Whatcha Reading, Tom Nissley?

Every week we ask an interesting figure what they're digging into. Have ideas who we should reach out to? Let it fly: info@seattlereviewofbooks.com. Want to read more? Check out the archives.

Tom Nissley is a lot of things: author of the fascinating A Readers Book of Days: True Tales from the Lives and Works of Writers for Every Day of the Year, eight-time Jeopardy! champion, and owner of the delightful, and well-loved, Phinney Books. If you like any of his recommendations, it would be only fair to go order them up from Phinney Books, and be sure to check out their awesome Phinney by Post program.

What are you reading now?

There are two kinds of reading I like best: when I'm so far into a good book that I put everything else aside (ha! not likely) and just turn the pages, and when I'm juggling a few good books, going back and forth between them. Right now I'm happily doing the latter. I've just started two books of short stories, Toni Cade Bambara's Gorilla, My Love and Sara Gallardo's Land of Smoke, and have one longer book, Paul Broks's The Darker the Night, the Brighter the Stars: A Neuropsychologist's Odyssey Through Consciousness, poised to join them. Gorilla, My Love's been in the back of my mind to read for decades (it came out in 1972), but once I actually read the "Sort of Preface" that starts things off (go read it yourself — you can find it on Amazon) there was no going back, and the first two stories have not disappointed. And I had no expectations for Land of Smoke (by an Argentinian writer, written around the same time as Bambara's stories but only now translated into English), and had even forgotten I had ordered it for the store, but once it arrived, as a beautiful little Pushkin Press paperback, I couldn't help but pick it up and look through it, and once I had read the strange and confident openings to a few of the stories, well, see above, re: no going back. And The Darker the Night? Again, a book I had forgotten even ordering for the store, but somehow it talked its way into my book bag when it arrived. It appears to be a mix of memoir, science, and philosophy, a combo that might be tough to pull off, but I think it might be good, and just right for my current heightened sense of mortality and general doom.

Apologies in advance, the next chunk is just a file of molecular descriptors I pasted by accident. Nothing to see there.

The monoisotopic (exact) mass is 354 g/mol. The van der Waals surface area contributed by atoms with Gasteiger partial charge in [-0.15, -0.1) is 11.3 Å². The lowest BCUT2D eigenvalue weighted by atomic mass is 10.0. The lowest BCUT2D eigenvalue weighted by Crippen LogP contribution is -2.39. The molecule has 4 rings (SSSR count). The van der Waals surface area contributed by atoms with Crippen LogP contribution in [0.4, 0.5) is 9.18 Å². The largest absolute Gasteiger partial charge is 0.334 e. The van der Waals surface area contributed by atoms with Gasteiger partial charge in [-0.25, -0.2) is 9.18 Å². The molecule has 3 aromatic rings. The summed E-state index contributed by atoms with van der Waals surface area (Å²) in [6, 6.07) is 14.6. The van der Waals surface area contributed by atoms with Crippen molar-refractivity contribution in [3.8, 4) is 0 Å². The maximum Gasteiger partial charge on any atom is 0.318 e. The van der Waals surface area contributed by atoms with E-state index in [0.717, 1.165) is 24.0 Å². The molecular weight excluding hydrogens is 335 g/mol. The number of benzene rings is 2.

What did you read last?

I just finished Dan Kaufman's The Fall of Wisconsin, a book about how that state went from Fighting Bob La Follette to Scott Walker, which was useful and sad-making, though he was trying his best, in good Wisconsin style, to be optimistic. And before that, I was on vacation and read two disappointing books (Margaret Millar's The Beast in View, a "crime classic" I had high hopes for but was too dated (multiple personalities!!), and John Boyne's The Heart's Invisible Furies, a John Irving-style over-the-top epic that so many of my bookish friends have loved but just wasn't for me) and two I loved: Outline, the first in Rachel Cusk's recently completed trilogy, which somehow makes a non-story about the people a writer meets while flying to Athens to teach a workshop into a totally compelling read, and The Women in Black, a perfect little comic novel from Australia about the employees in the Ladies Frocks department at a Sydney department store in the '50s. It's the most charming thing I've read in ages.

What are you reading next?

The list is long, and, as always, will end in failure, but I am certain I will at least read the other two (Transit and Kudos) in Cusk's trilogy by the end of the summer. Also on the list (some catching up, some trying to get ahead): Ottessa Moshfegh's My Year of Rest and Relaxation, Nick Drnaso's Sabrina, Iris Origo's War in the Val d'Orcia, Olivia Laing's Crudo, Steve Brusatte's The Rise and Fall of the Dinosaurs, Bill Cunningham's Fashion Climbing, and whatever poems my friend Josh Feit posts at Opposite Hex.